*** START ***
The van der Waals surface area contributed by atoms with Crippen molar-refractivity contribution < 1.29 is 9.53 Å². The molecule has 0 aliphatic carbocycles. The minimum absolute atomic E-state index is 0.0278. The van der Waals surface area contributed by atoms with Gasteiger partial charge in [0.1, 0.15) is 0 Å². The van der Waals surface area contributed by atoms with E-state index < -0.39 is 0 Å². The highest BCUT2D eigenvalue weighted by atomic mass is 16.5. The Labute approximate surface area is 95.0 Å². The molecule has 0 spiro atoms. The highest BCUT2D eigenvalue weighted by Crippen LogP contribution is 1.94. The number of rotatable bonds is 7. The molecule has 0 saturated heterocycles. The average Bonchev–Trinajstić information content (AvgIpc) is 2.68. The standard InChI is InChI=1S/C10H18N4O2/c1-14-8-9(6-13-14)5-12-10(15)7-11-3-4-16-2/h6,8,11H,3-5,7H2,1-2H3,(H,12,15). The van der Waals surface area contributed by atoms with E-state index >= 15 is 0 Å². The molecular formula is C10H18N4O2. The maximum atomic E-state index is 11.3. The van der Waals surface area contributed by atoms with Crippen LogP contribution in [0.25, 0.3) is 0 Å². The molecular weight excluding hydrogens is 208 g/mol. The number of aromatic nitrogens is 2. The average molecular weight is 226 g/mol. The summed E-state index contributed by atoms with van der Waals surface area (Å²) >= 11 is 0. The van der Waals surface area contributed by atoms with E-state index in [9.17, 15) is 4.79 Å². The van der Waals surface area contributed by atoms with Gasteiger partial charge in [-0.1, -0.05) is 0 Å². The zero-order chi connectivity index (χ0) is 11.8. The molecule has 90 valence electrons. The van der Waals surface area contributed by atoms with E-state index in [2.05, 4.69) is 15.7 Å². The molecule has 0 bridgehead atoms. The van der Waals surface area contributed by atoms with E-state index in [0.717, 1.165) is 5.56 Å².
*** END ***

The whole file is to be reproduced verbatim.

The van der Waals surface area contributed by atoms with Crippen molar-refractivity contribution < 1.29 is 9.53 Å². The molecule has 0 aliphatic carbocycles. The minimum absolute atomic E-state index is 0.0278. The van der Waals surface area contributed by atoms with Gasteiger partial charge in [0.1, 0.15) is 0 Å². The van der Waals surface area contributed by atoms with E-state index < -0.39 is 0 Å². The highest BCUT2D eigenvalue weighted by atomic mass is 16.5. The Labute approximate surface area is 95.0 Å². The molecule has 0 spiro atoms. The highest BCUT2D eigenvalue weighted by Crippen LogP contribution is 1.94. The number of rotatable bonds is 7. The molecule has 0 saturated heterocycles. The average Bonchev–Trinajstić information content (AvgIpc) is 2.68. The standard InChI is InChI=1S/C10H18N4O2/c1-14-8-9(6-13-14)5-12-10(15)7-11-3-4-16-2/h6,8,11H,3-5,7H2,1-2H3,(H,12,15). The van der Waals surface area contributed by atoms with E-state index >= 15 is 0 Å². The molecular formula is C10H18N4O2. The maximum atomic E-state index is 11.3. The van der Waals surface area contributed by atoms with Crippen LogP contribution in [0.25, 0.3) is 0 Å². The molecular weight excluding hydrogens is 208 g/mol. The number of aromatic nitrogens is 2. The average molecular weight is 226 g/mol. The summed E-state index contributed by atoms with van der Waals surface area (Å²) >= 11 is 0. The van der Waals surface area contributed by atoms with E-state index in [9.17, 15) is 4.79 Å². The van der Waals surface area contributed by atoms with Gasteiger partial charge in [-0.1, -0.05) is 0 Å². The zero-order chi connectivity index (χ0) is 11.8. The molecule has 90 valence electrons. The van der Waals surface area contributed by atoms with E-state index in [2.05, 4.69) is 15.7 Å². The molecule has 0 bridgehead atoms. The van der Waals surface area contributed by atoms with E-state index in [0.717, 1.165) is 5.56 Å².